Canada’s election: moving right and moving leftOriginal Article
A few years ago, Canada was a contented center-left country whose conservative party had been nearly obliterated by scandal and ideological infighting. In national elections Monday, however, while their southern cousins were reveling in the death of Osama Bin Laden, “True North” voters quietly lurched both right and left simultaneously. They gave Conservatives their first majority government in a generation, yet also elevated the left wing New Democrats (a former fringe in Ottawa) to the stature of leader of the opposition. They also destroyed Quebec’s separatists as a national party and reduced the long dominant Liberal party to an electoral after-thought.
It was a political transformation. For the first time in many years, Canada is dividing along the left-right axis familiar to other Western countries.
Prime Minister Stephen Harper this spring asked Canadians for”“a strong, stable national majority” and, against the pollsters’ predictions, voters gave it to him. Tories won about 167 of the 308 seats in Parliament, shaming the opposition parties’ strategists who in April pushed a “no confidence” vote on Harper’s minority-led government and brought on the election. For two of the opposition parties, at least, it was a big mistake.
The formerly third ranking party, the left wing New Democrats (NDP), perhaps did not conclude that the election was a mistake, however. Promising to spend generously on any program someone could imagine, the NDP was persuasively more anti-Tory than the Liberals and appealed to young voters and restless progressive Quebec voters ready to abandon the Bloc Quebecois.
The NDP’s ebullient Jack Layton, encumbered by a cane from recent surgery, appeared to engage in campaigning as physical therapy and wound up waving his cane around like a sword. Layton led his party to a second place finish with about 102 seats. The Tories employed the apparent surge of the NDP to scare business-minded liberals into defecting to the Conservatives.
Here’s what else the election did:
- The formally separatist Bloc Quebecois, having only narrowly failed in its effort to disassemble Canada in the ’90s, is now down to a mere four seats in Parliament. Bloc leader Giles Duceppe lost his own riding (district). Some 59 of the NDP’s 102 members are freshmen from Quebec, most of them in seats gained from the Bloc.
- The long dominant Liberal Party was nearly, but not completely, ruined, winning only 34 or so seats. If Layton was the Hubert Humphrey-style happy warrior of the campaign, former professor Michael Ignatieff was the Liberal Party version of Adlai Stevenson: a cheerful intellectual, a bit aloof in spite of himself, and ill at ease as a campaign scrambler. He asked for this election, and this election spoiled his electoral future. At least we will have in tomorrow’s Michael Ignatieff one political scientist with practical, if disappointing, campaign experience.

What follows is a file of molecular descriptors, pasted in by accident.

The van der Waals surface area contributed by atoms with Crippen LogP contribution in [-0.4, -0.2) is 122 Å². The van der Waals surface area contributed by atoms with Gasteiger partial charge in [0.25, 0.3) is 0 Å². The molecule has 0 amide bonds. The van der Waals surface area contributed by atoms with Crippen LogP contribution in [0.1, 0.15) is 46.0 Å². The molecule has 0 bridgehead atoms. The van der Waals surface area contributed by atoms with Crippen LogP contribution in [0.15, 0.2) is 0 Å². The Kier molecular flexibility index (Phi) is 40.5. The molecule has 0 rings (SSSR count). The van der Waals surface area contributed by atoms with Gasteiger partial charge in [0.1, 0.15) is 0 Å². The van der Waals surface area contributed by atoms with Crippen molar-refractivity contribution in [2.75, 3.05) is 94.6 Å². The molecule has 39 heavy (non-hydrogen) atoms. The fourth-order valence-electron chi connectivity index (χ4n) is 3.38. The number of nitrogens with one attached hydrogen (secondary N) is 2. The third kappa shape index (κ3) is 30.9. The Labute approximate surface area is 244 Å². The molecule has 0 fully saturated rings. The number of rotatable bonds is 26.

- The Greens’ national leader, Elizabeth May, won a seat from BC’s Gulf Islands, the Sunshine Coast; it’s her party’s first seat in Parliament. Greens will be further emboldened in the future, further diluting any chance for electoral coalition.
The left in Canada’s new Parliament generally will agree to dislike the Tories, and agree on little else. A positive amalgamation is reasonable, but unlikely.
In contrast, expect the Conservatives to expand. Under new federal law the prime minister’s party now enjoys a term of at least four years. That will give incumbents a chance to entrench their gains in Atlantic Canada, recover in Quebec, maintain their big margins in the West, and cultivate their vital 16 new seats in vote-rich Ontario. The Tories had breakthroughs in urban areas and among minorities this year. More than any opponents, they are a national party. The NDP is spectral in Ontario, while Liberals are nearly spent in Quebec and the West.
Expect Harper to advance a conservative agenda, but gingerly. His program features spending restraints, but no huge cuts; corporate business tax cuts, free trade, and no cap-and-trade in energy. Tories are moderate on immigration, offer lots of little programs here and there in community development and education, propose a stronger defense (which, in Canada, is not saying much), and promise an end to troops in Afghanistan. Oddly, Canada is supportive of the Libya war, but that didn’t become a campaign issue. Neither did social issues.
In his victory speech Harper seemed unplugged, effortlessly easygoing, thoughtfully considerate of his opponents, and patriotic in the way lately fashionable in Canada. Stephen Harper is a study in squareness become charisma. It’s a great feat for a pol, and he finally accomplished it.
Bruce Chapman, a former Washington Secretary of State, Seattle City Council member, and director of the U.S. Census Bureau, is president of the Discovery Institute, a Seattle think tank.